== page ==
SCOTLAND'S Independence Referendum threw up some odd bedfellows.

Christian capitalist Brian Souter and Greens chief Patrick Harvie on the Yes side immediately spring to mind.

The pro-Union campaign had some longer-term, unlikely alliances, most notably the Labour Party and the Grand Orange Lodge of Scotland.

As far back as 2007 the fiercely socially conservative Order's Grand Master called on the majority of his members with a historic animosity to Labour to suspend it and back the Unionist party most likely to defeat the SNP in their area: Labour.

September's No vote, which both the Order and Labour have credited themselves for helping secure, has largely put an end to that marriage of convenience, creating a political vacuum one party believes itself ready to fill; Ukip.

Senior sources within the anti-immigration party have told me its (now seemingly permanent) interim leadership in Scotland believes it is capable of securing a seat in the 2016 Holyrood elections either in Glasgow or Lanarkshire.

One concern is that this involves attempting to introduce what boils down to sectarianism into mainstream Scottish politics.

The tell-tale signs are there.

Arthur 'Misty' Thackeray, Ukip's Scottish chairman, notoriously claimed Glasgow City Council was for 'gays, Catholics and communists', accusing it of a "suffocating culture of anti-loyalism" and criticising efforts to curb a march by the far-right Scottish Defence League.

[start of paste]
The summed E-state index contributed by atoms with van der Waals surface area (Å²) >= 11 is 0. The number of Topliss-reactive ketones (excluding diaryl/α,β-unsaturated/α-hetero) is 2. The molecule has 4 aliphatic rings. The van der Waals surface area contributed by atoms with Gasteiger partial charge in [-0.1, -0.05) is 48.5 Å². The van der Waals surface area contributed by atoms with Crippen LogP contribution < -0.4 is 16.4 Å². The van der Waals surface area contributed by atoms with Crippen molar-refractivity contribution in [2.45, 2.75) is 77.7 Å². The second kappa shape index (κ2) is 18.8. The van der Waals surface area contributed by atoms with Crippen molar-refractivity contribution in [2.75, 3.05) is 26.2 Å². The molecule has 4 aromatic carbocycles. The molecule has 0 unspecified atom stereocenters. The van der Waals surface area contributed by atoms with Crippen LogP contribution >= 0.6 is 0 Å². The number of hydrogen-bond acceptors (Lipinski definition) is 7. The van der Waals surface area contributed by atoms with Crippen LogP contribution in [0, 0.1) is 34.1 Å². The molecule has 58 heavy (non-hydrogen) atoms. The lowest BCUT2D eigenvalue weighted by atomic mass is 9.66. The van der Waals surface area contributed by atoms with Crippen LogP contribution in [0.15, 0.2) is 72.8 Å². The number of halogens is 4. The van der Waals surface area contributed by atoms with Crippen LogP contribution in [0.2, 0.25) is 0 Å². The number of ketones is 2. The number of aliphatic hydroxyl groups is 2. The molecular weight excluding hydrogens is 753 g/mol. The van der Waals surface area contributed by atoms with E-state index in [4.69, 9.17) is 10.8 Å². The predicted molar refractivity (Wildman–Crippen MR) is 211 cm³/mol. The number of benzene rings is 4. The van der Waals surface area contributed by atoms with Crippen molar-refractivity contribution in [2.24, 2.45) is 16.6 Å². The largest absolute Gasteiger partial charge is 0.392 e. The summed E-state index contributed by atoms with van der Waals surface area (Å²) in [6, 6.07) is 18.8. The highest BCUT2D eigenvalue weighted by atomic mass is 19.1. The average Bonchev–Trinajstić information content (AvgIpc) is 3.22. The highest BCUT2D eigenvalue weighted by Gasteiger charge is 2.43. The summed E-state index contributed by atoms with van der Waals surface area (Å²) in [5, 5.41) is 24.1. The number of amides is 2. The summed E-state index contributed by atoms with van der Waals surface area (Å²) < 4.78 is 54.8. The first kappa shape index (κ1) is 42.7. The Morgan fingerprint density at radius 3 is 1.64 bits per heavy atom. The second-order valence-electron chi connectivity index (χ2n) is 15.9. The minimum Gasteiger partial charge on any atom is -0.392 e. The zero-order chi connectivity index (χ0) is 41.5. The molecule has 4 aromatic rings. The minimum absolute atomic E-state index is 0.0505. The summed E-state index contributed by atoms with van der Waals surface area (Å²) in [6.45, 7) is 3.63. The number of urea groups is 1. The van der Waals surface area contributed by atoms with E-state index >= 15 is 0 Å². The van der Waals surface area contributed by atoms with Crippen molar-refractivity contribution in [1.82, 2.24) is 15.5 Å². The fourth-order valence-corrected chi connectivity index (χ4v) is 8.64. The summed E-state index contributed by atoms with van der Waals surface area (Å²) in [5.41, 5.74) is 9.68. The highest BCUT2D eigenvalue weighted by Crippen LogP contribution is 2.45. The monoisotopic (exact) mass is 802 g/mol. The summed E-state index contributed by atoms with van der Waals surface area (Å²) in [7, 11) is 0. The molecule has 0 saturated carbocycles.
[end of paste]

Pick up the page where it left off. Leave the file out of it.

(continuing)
Thackeray has also sought to compare Catholicism & Islam as "inwardly sharing a fascist ideology".

Ukip's Scottish Borders luminary Caroline Santos has been throwing her support behind some maverick fringes of the Rangers support, championing the cause that Celtic FC were receiving 'State Aid' from Glasgow Council or describing MSPs who signed a motion congratulating Alloa's recent victory as "bigots".

It is a path Ukip is also trying in Northern Ireland, out Unionisting the mainstream Unionists.

(One acquaintance who had a brief dalliance with Ukip told me amongst a host of reasons for leaving was that it had become "too Ulstery".)

Meanwhile, with Nigel Farage's focus being solely on Westminster 2015, Scotland remains a backwater run almost as a Ukip franchise.

The source said: "(MEP David) Coburn is nominally in charge but Misty runs the show. Part of the strategy they think will get them at least is a seat is to try and legitimise sectarianism in Scotland.

"The question is how much of this is just opportunism and how much is deeply felt. People who don't know the turf are allowing this approach. But members in England would find it abhorrent."

The question is, who will buy into this? Ukip in England may be surging but attempts at Northern Ireland-style uber Unionism in Scottish politics have flopped badly in the past. (Scottish Unionist Party anyone?)

Furthermore, the Orange Order, canny at times, does not instruct its members which way to vote. Ukip wants out of the EU. It wants a repeal of the European Convention of Human Rights.

Why would an organisation which routinely cites the ECHR to underpin its right to march want that?